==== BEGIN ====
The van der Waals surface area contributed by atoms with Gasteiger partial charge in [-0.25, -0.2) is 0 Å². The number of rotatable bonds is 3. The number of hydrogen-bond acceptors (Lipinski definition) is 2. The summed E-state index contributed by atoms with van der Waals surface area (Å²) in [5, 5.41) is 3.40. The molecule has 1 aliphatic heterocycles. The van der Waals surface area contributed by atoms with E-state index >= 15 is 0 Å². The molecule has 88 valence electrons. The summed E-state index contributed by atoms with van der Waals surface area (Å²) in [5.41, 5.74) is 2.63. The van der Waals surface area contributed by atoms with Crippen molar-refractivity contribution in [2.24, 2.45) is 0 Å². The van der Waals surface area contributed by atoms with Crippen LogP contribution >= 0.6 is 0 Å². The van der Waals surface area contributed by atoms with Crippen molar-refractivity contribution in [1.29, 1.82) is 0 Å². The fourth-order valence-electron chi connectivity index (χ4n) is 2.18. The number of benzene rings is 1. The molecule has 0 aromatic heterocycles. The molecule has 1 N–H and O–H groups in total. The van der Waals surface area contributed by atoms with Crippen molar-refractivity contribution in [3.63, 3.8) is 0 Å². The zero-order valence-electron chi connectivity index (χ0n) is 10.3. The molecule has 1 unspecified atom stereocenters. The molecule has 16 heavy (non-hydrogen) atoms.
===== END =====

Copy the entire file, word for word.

The van der Waals surface area contributed by atoms with Gasteiger partial charge in [-0.25, -0.2) is 0 Å². The number of rotatable bonds is 3. The number of hydrogen-bond acceptors (Lipinski definition) is 2. The summed E-state index contributed by atoms with van der Waals surface area (Å²) in [5, 5.41) is 3.40. The molecule has 1 aliphatic heterocycles. The van der Waals surface area contributed by atoms with E-state index >= 15 is 0 Å². The molecule has 88 valence electrons. The summed E-state index contributed by atoms with van der Waals surface area (Å²) in [5.41, 5.74) is 2.63. The van der Waals surface area contributed by atoms with Crippen molar-refractivity contribution in [2.24, 2.45) is 0 Å². The van der Waals surface area contributed by atoms with Crippen LogP contribution >= 0.6 is 0 Å². The van der Waals surface area contributed by atoms with Crippen molar-refractivity contribution in [1.29, 1.82) is 0 Å². The fourth-order valence-electron chi connectivity index (χ4n) is 2.18. The number of benzene rings is 1. The molecule has 0 aromatic heterocycles. The molecule has 1 N–H and O–H groups in total. The van der Waals surface area contributed by atoms with Crippen molar-refractivity contribution in [3.63, 3.8) is 0 Å². The zero-order valence-electron chi connectivity index (χ0n) is 10.3. The molecule has 1 unspecified atom stereocenters. The molecule has 16 heavy (non-hydrogen) atoms.